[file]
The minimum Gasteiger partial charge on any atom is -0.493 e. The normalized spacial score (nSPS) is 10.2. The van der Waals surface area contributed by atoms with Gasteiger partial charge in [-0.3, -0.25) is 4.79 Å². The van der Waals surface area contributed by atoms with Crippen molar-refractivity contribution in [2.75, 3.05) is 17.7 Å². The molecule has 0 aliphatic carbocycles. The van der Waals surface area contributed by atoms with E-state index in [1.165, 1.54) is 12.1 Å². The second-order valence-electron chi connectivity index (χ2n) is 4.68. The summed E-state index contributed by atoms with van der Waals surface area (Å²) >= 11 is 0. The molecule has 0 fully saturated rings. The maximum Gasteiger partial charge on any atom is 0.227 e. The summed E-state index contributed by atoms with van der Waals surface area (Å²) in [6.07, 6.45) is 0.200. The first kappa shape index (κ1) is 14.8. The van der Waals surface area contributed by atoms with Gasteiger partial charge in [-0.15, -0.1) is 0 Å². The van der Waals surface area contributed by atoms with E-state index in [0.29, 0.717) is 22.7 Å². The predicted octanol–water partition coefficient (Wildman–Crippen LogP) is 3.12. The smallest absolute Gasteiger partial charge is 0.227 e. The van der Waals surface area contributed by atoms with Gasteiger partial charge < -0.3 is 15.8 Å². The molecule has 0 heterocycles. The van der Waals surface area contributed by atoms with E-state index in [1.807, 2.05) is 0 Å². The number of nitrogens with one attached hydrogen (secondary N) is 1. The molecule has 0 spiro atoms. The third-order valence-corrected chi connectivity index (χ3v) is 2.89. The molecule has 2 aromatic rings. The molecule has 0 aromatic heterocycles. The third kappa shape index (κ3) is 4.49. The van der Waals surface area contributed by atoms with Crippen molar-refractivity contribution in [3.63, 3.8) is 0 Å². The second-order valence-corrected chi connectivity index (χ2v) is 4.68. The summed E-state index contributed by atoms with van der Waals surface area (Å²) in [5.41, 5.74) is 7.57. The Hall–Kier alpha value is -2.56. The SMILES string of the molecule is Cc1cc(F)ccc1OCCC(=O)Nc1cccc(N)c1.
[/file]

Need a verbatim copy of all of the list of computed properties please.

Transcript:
The minimum Gasteiger partial charge on any atom is -0.493 e. The normalized spacial score (nSPS) is 10.2. The van der Waals surface area contributed by atoms with Gasteiger partial charge in [-0.3, -0.25) is 4.79 Å². The van der Waals surface area contributed by atoms with Crippen molar-refractivity contribution in [2.75, 3.05) is 17.7 Å². The molecule has 0 aliphatic carbocycles. The van der Waals surface area contributed by atoms with E-state index in [1.165, 1.54) is 12.1 Å². The second-order valence-electron chi connectivity index (χ2n) is 4.68. The summed E-state index contributed by atoms with van der Waals surface area (Å²) >= 11 is 0. The molecule has 0 fully saturated rings. The maximum Gasteiger partial charge on any atom is 0.227 e. The summed E-state index contributed by atoms with van der Waals surface area (Å²) in [6.07, 6.45) is 0.200. The first kappa shape index (κ1) is 14.8. The van der Waals surface area contributed by atoms with Gasteiger partial charge in [-0.15, -0.1) is 0 Å². The van der Waals surface area contributed by atoms with E-state index in [0.29, 0.717) is 22.7 Å². The predicted octanol–water partition coefficient (Wildman–Crippen LogP) is 3.12. The smallest absolute Gasteiger partial charge is 0.227 e. The van der Waals surface area contributed by atoms with Gasteiger partial charge < -0.3 is 15.8 Å². The molecule has 0 heterocycles. The van der Waals surface area contributed by atoms with E-state index in [1.807, 2.05) is 0 Å². The number of nitrogens with one attached hydrogen (secondary N) is 1. The molecule has 0 spiro atoms. The third-order valence-corrected chi connectivity index (χ3v) is 2.89. The molecule has 2 aromatic rings. The molecule has 0 aromatic heterocycles. The third kappa shape index (κ3) is 4.49. The van der Waals surface area contributed by atoms with Crippen molar-refractivity contribution in [3.63, 3.8) is 0 Å². The second-order valence-corrected chi connectivity index (χ2v) is 4.68. The summed E-state index contributed by atoms with van der Waals surface area (Å²) in [5.41, 5.74) is 7.57. The Hall–Kier alpha value is -2.56. The SMILES string of the molecule is Cc1cc(F)ccc1OCCC(=O)Nc1cccc(N)c1.